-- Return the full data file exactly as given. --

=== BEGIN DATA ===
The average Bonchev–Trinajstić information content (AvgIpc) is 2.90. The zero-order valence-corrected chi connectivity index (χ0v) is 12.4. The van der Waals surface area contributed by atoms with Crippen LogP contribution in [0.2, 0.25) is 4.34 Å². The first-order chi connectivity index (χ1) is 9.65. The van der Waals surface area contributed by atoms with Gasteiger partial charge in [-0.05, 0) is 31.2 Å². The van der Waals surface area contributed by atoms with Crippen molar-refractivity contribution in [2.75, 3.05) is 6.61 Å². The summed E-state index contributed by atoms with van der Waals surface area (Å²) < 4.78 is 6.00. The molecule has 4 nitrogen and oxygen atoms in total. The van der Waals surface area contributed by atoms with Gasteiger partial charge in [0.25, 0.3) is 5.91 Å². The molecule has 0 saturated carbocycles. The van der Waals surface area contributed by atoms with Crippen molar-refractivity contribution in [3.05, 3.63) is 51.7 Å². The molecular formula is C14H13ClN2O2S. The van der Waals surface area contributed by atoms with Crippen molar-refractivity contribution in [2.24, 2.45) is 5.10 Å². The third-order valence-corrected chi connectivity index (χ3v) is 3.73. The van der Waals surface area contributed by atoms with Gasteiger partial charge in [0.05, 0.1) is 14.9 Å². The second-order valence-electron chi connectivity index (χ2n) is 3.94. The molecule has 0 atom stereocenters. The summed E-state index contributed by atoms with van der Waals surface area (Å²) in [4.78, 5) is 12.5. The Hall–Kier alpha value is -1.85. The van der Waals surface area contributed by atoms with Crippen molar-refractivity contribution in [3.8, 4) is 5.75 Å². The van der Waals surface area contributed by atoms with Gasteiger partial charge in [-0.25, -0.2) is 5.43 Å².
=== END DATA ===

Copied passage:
The average Bonchev–Trinajstić information content (AvgIpc) is 2.90. The zero-order valence-corrected chi connectivity index (χ0v) is 12.4. The van der Waals surface area contributed by atoms with Crippen LogP contribution in [0.2, 0.25) is 4.34 Å². The first-order chi connectivity index (χ1) is 9.65. The van der Waals surface area contributed by atoms with Gasteiger partial charge in [-0.05, 0) is 31.2 Å². The van der Waals surface area contributed by atoms with Crippen molar-refractivity contribution in [2.75, 3.05) is 6.61 Å². The summed E-state index contributed by atoms with van der Waals surface area (Å²) < 4.78 is 6.00. The molecule has 4 nitrogen and oxygen atoms in total. The van der Waals surface area contributed by atoms with Gasteiger partial charge in [0.25, 0.3) is 5.91 Å². The molecule has 0 saturated carbocycles. The van der Waals surface area contributed by atoms with Crippen molar-refractivity contribution in [3.05, 3.63) is 51.7 Å². The molecular formula is C14H13ClN2O2S. The van der Waals surface area contributed by atoms with Crippen molar-refractivity contribution in [2.24, 2.45) is 5.10 Å². The third-order valence-corrected chi connectivity index (χ3v) is 3.73. The van der Waals surface area contributed by atoms with Gasteiger partial charge in [0.05, 0.1) is 14.9 Å². The second-order valence-electron chi connectivity index (χ2n) is 3.94. The molecule has 0 atom stereocenters. The summed E-state index contributed by atoms with van der Waals surface area (Å²) in [4.78, 5) is 12.5. The Hall–Kier alpha value is -1.85. The van der Waals surface area contributed by atoms with Crippen molar-refractivity contribution in [3.8, 4) is 5.75 Å². The van der Waals surface area contributed by atoms with Gasteiger partial charge in [-0.25, -0.2) is 5.43 Å².